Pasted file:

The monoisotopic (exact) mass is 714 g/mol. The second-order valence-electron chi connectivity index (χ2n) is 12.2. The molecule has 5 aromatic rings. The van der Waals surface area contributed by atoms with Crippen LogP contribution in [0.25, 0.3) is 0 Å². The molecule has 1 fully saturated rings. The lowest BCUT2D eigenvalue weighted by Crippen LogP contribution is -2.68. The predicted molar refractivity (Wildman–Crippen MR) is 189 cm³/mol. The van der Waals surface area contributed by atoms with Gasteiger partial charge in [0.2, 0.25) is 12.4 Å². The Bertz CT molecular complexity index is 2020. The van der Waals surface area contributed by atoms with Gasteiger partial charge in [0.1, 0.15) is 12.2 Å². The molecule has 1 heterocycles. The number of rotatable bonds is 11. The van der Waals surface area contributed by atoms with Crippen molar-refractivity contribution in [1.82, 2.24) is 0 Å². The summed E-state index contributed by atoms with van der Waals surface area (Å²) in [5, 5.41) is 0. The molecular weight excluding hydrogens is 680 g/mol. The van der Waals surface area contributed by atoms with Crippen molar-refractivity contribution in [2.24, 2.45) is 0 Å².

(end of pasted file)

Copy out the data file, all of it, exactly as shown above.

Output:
The monoisotopic (exact) mass is 714 g/mol. The second-order valence-electron chi connectivity index (χ2n) is 12.2. The molecule has 5 aromatic rings. The van der Waals surface area contributed by atoms with Crippen LogP contribution in [0.25, 0.3) is 0 Å². The molecule has 1 fully saturated rings. The lowest BCUT2D eigenvalue weighted by Crippen LogP contribution is -2.68. The predicted molar refractivity (Wildman–Crippen MR) is 189 cm³/mol. The van der Waals surface area contributed by atoms with Gasteiger partial charge in [0.2, 0.25) is 12.4 Å². The Bertz CT molecular complexity index is 2020. The van der Waals surface area contributed by atoms with Gasteiger partial charge in [0.1, 0.15) is 12.2 Å². The molecule has 1 heterocycles. The number of rotatable bonds is 11. The van der Waals surface area contributed by atoms with Crippen molar-refractivity contribution in [1.82, 2.24) is 0 Å². The summed E-state index contributed by atoms with van der Waals surface area (Å²) in [5, 5.41) is 0. The molecular weight excluding hydrogens is 680 g/mol. The van der Waals surface area contributed by atoms with Crippen molar-refractivity contribution in [2.24, 2.45) is 0 Å².